Dev Hynes v Guardian: The best responses to that puppy burning article

Guardian writer Holly Baxter took a pop at the producer a day after everything he owns - including a pet puppy called Cupid - burned in a fire

Every hipster from here to Hoxton is mad at Holly Baxter right now.

Why? Because the Guardian writer and Vagenda co-founder took a pop at superstar producer Dev Hynes a day after everything he owns - including a pet puppy called Cupid - burned in a house fire.

In her poorly timed piece, she took aim at the musician for a GoFundMe crowd funding campaign he had nothing to do with. Started by his girlfriend's mother without his knowing, it asked fans to donate money to help Hynes and his partner replace what they had lost in blaze. Like many, he was without contents insurance, so the overhaul would cost him thousands.

As a superstar producer, money is something he does have. So when the funds reached the $25,000 mark, he decided to give all the donations away to charity and publicly declared so. Because he’s a nice guy like that.

But that didn't stop Baxter from using the insensitive example to write an entire article condemning the use of crowd funding by people to drum up cash for what she sees as frivolous causes, like weddings and music videos, despite the fact her own 'publication' Vagenda used the very same method the fund the launch of their website (No, really. They did. See it here).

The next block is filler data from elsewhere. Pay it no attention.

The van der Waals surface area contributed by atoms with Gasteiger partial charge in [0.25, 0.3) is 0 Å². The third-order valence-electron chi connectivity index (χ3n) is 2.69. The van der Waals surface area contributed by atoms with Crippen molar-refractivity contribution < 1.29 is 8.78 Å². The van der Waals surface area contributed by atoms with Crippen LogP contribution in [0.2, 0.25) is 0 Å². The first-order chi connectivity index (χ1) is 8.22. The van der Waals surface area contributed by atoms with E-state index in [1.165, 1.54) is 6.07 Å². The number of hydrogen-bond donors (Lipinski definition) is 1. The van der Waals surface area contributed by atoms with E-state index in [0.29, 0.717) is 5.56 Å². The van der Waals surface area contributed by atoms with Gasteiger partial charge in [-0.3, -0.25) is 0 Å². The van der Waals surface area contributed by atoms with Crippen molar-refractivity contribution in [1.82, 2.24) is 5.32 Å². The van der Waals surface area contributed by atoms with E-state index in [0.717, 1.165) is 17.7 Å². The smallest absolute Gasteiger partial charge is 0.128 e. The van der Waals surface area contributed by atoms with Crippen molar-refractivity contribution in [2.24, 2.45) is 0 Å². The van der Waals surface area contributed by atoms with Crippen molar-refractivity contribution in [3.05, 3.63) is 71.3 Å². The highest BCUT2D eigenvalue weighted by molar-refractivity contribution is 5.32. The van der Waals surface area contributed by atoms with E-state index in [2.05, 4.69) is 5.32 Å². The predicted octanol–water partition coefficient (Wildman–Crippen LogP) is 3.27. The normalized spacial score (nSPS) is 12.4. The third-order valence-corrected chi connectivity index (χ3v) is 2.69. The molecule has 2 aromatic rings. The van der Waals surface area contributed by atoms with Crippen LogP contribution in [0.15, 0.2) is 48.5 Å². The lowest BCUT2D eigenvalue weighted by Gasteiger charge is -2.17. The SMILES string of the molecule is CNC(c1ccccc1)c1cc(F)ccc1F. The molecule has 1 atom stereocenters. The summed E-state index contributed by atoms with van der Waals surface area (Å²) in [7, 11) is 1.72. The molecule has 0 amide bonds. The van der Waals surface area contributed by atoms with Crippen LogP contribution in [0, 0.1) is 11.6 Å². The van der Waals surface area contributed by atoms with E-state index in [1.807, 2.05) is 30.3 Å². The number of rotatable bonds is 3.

It was originally titled 'Why my wallet doesn't care that Dev Hynes' puppy burned in a fire', but, after a barrage of complaints, was later changed to a far less inflammatory 'Why celebrity crowdfunding has little appeal'.

"Unfortunately, my purse remained as closed as my meanie heart," she writes. "Because crowdfunding is not about rewarding those who once gave to charity with a luxury wedding.

"Equally, it is not about replacing Dev Hynes's lost clothes or paying for a replacement pedigree puppy. What Hynes lost in his recordings can only be reproduced with meticulous time and effort. That's something I'm willing to pay for. Hynes's designer jeans and the honour of working for the Mamet sisters? Not so much"

Read the article in full here - if you can stand the baffling lack of any argument whatsoever. And the bile.

Naturally, Baxter's "meanie heart" spawned waves of anger from Hynes fans, Guardian readers and, you know, decent human beings who condemned the writer for her utter lack of compassion and hypocrisy. It also sparked a backlash from Hynes himself, who upon reading it, declared he would never give the Guardian a moment of his time. Ever again.

A number of edits were made to the piece following a slew of complaints, and Baxter herself apologised to Hynes over Twitter.

But not before a hilarious sequence of responses were made over the entire episode. Our favourite of which has to be this one by famously caustic celebrity blog Holy Moly, which finishes with the killer line:

"Merry bloody Christmas, Cheryl Cole thinks you're a shitbag"

But you can always count on old faithful Twitter to come up trumps, and true to form, it did. Here are some of the stand-out tweets on Dev Hynes V Guardian:

 



 



 



 



 



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